A Git Style Guide
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# good $ git checkout -b oauth-migration
bad - too vague
$ git checkout -b login_fix
# GitHub issue #15 $ git checkout -b issue-15
$ git checkout -b new-feature # good $ git checkout -b T321-new-feature # good (Phabricator task id) $ git checkout -b New_Feature # bad
$ git checkout -b feature-a/master # team-wide branch $ git checkout -b feature-a/maria # Maria's personal branch $ git checkout -b feature-a/nick # Nick's personal branch
Merge at will the personal branches to the team-wide branch (see "Merging"). Eventually, the team-wide branch will be merged to "master".
Tip: Use the following command while being on "master", to list merged branches:
$ git branch --merged | grep -v "\*"
git add -pto interactively stage specific portions of the modified files.
Don't split a single logical change into several commits. For example, the implementation of a feature and the corresponding tests should be in the same commit.
Commit early and often. Small, self-contained commits are easier to understand and revert when something goes wrong.
Commits should be ordered logically. For example, if commit X depends on changes done in commit Y, then commit Y should come before commit X.
Note: While working alone on a local branch that has not yet been pushed, it's fine to use commits as temporary snapshots of your work. However, it still holds true that you should apply all of the above before pushing it.
# good $ git commit
$ git commit -m "Quick fix"
Committing from the terminal encourages a mindset of having to fit everything in a single line which usually results in non-informative, ambiguous commit messages.
# good - imperative present tense, capitalized, fewer than 50 characters Mark huge records as obsolete when clearing hinting faults
fixed ActiveModel::Errors deprecation messages failing when AR was used outside of Rails.
It should also provide any pointers to related resources (eg. link to the corresponding issue in a bug tracker):
Short (50 chars or fewer) summary of changes
More detailed explanatory text, if necessary. Wrap it to 72 characters. In some contexts, the first line is treated as the subject of an email and the rest of the text as the body. The blank line separating the summary from the body is critical (unless you omit the body entirely); tools like rebase can get confused if you run the two together.
Further paragraphs come after blank lines.
Bullet points are okay, too
Use a hyphen or an asterisk for the bullet, followed by a single space, with blank lines in between
The pointers to your related resources can serve as a footer for your commit message. Here is an example that is referencing issues in a bug tracker:
Resolves: #56, #78 See also: #12, #34
Ultimately, when writing a commit message, think about what you would need to know if you run across the commit in a year from now.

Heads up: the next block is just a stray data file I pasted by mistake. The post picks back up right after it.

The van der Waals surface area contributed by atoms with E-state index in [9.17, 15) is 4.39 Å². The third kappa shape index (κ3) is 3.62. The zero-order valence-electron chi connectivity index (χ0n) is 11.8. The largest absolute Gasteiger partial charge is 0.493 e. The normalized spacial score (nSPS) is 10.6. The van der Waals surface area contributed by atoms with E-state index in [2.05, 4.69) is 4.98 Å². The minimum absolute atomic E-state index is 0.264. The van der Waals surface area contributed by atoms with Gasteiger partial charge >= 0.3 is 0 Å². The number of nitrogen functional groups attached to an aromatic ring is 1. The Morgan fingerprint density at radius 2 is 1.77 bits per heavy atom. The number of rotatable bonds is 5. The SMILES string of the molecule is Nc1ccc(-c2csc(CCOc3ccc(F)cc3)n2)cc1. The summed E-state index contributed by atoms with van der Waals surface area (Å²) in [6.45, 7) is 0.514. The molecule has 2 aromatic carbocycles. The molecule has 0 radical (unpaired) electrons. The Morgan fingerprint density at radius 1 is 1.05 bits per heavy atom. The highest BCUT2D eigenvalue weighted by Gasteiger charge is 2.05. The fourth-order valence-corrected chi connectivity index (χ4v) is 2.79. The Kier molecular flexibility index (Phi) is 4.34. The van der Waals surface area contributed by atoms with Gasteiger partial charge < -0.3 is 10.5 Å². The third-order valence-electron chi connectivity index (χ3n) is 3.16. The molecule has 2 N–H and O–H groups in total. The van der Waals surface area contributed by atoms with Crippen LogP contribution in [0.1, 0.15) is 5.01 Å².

Similarly, if commit A solves a bug introduced by commit B, it should also be stated in the message of commit A.
--fixupflags respectively, in order to make the intention clear:
$ git commit --squash f387cab2
(Tip: Use the
--autosquashflag when rebasing. The marked commits will be squashed automatically.)
Do not rewrite published history. The repository's history is valuable in its own right and it is very important to be able to tell what actually happened. Altering published history is a common source of problems for anyone working on the project.
However, there are cases where rewriting history is legitimate. These are when:
That said, never rewrite the history of the "master" branch or any other special branches (ie. used by production or CI servers).
1. Make sure it conforms to the style guide and perform any needed actions if it doesn't (squash/reorder commits, reword messages etc.)
Rebase it onto the branch it's going to be merged to:
[my-branch] $ git fetch [my-branch] $ git rebase origin/master # then merge
This results in a branch that can be applied directly to the end of the "master" branch and results in a very simple history.
(Note: This strategy is better suited for projects with short-running branches. Otherwise it might be better to occassionally merge the "master" branch instead of rebasing onto it.)
# good - ensures that a merge commit is created $ git merge --no-ff my-branch
$ git merge my-branch
That said, it is important to actually choose a workflow and stick with it.
Be consistent. This is related to the workflow but also expands to things like commit messages, branch names and tags. Having a consistent style throughout the repository makes it easy to understand what is going on by looking at the log, a commit message etc.
Test before you push. Do not push half-done work.
Keep your repositories at a good shape by performing maintenance tasks occasionally:
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